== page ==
What has your experience been during your post-doc(s)?

All of my post-docs have been great for learning new research areas and how to be an independent researcher. One of the surprisingly useful parts of doing a post-doc is just getting experience in how other labs/universities/research centres operate. The lab environment makes such a big difference to your day-to-day life. Moving to Canada was also great for expanding my scientific networks which is so important for your future career. Changing research topics so many times probably wasn’t the best decision for continuing my publication record but it has given me a unique perspective and additional skills I might otherwise not have gotten. One thing I regret is not offering to supervise more students from earlier on. For various reasons that hasn’t always been possible (again lab size and environment is a factor) but it’s an essential skill that I’ve only really started to learn in the last couple of years. I’ve had good and bad parts of every post-doc I’ve done which is normal I think, but overall they’ve been positive experiences.

What do you wish you would have known coming into a post-doc from your PhD?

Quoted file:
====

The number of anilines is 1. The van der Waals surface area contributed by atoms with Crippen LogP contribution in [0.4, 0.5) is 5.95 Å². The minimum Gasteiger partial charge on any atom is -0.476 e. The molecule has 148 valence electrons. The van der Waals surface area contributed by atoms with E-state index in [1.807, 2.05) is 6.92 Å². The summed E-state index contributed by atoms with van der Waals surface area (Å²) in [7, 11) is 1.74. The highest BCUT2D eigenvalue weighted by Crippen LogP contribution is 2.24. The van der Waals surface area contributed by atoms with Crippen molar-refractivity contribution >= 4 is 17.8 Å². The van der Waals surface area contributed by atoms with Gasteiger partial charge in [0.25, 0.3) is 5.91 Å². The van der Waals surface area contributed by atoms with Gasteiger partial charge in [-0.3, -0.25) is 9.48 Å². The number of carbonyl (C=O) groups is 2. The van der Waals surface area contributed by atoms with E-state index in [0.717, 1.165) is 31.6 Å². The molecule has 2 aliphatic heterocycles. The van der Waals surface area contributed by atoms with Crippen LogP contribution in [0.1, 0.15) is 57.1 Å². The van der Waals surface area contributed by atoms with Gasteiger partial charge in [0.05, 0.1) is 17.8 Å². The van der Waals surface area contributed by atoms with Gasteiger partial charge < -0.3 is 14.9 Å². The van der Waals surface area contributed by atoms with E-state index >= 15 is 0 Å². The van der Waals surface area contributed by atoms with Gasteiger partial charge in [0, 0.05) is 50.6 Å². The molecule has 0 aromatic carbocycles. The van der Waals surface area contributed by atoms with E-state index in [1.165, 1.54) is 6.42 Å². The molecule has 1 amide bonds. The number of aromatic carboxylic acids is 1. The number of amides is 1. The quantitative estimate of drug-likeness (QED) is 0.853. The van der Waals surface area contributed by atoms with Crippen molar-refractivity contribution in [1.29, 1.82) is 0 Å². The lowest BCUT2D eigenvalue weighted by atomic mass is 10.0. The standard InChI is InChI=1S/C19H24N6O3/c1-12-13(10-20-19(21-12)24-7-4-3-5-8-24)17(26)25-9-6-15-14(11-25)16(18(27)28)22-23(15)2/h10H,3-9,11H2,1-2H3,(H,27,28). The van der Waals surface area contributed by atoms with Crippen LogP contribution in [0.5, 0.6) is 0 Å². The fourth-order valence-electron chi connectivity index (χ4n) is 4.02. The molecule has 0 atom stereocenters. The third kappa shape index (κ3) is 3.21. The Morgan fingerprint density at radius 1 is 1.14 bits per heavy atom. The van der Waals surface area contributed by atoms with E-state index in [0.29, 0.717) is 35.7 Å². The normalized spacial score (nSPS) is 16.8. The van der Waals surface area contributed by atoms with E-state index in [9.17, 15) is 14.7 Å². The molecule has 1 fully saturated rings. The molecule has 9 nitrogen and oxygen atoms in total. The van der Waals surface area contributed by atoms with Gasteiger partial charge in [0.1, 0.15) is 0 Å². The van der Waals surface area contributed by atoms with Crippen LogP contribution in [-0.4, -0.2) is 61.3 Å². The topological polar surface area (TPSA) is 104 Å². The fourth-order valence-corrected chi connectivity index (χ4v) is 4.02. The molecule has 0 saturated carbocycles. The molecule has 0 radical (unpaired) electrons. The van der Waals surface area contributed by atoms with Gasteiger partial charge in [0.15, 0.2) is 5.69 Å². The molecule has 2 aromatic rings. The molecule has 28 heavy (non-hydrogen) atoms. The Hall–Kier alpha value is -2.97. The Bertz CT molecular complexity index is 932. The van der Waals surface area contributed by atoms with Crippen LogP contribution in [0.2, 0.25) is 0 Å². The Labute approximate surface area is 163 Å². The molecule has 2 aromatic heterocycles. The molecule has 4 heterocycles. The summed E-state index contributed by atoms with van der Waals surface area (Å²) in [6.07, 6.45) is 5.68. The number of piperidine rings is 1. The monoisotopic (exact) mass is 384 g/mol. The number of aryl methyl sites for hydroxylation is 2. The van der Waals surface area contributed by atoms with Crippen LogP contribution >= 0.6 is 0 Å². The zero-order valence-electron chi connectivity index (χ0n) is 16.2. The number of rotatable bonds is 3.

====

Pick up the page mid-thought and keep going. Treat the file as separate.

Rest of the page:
I wish I’d published more papers from my PhD before starting the post-docs! I played catch-up on publishing papers for about 6 years trying to publish PhD papers concurrently with starting in new areas and publishing new results. Also that you really need to take advantage of as many as possible of all the grants and fellowships available to you specifically within 5 years of finishing your PhD, past that 5 year mark you’re competing against established researchers and receiving even small grants really boosts your CV.

What advice can you give to PhD students looking into doing a post-doc?

Get as much experience as you can. This is your time to try out new things or new directions but also consider carefully about what you want to get out of it. Ideally you should be learning a new technique or animal model, don’t just go and do exactly what you did for your PhD. What skills or experience are you missing that would really complete your scientific training? How will you distinguish yourself as an independent researcher? However, make sure you then publish papers on this as well! On the other hand, if you think you don’t want to stay in academia long term, then doing a post-doc really doesn’t add much to your CV and is just delaying the inevitable.


Jane Fenelon, PhD is a post-doc at the University of Melbourne investigating the reproduction and development of the echidna. She is also studying how the embryo and uterus interact to control embryonic diapause, the ability of some mammals to temporarily pause their pregnancy. Prior to her current position she completed two post-docs in Canada at the University of Montreal and the University of Ottawa. She is on the newly established SSR Virtual Education Committee and received her BSc and PhD from the University of Melbourne.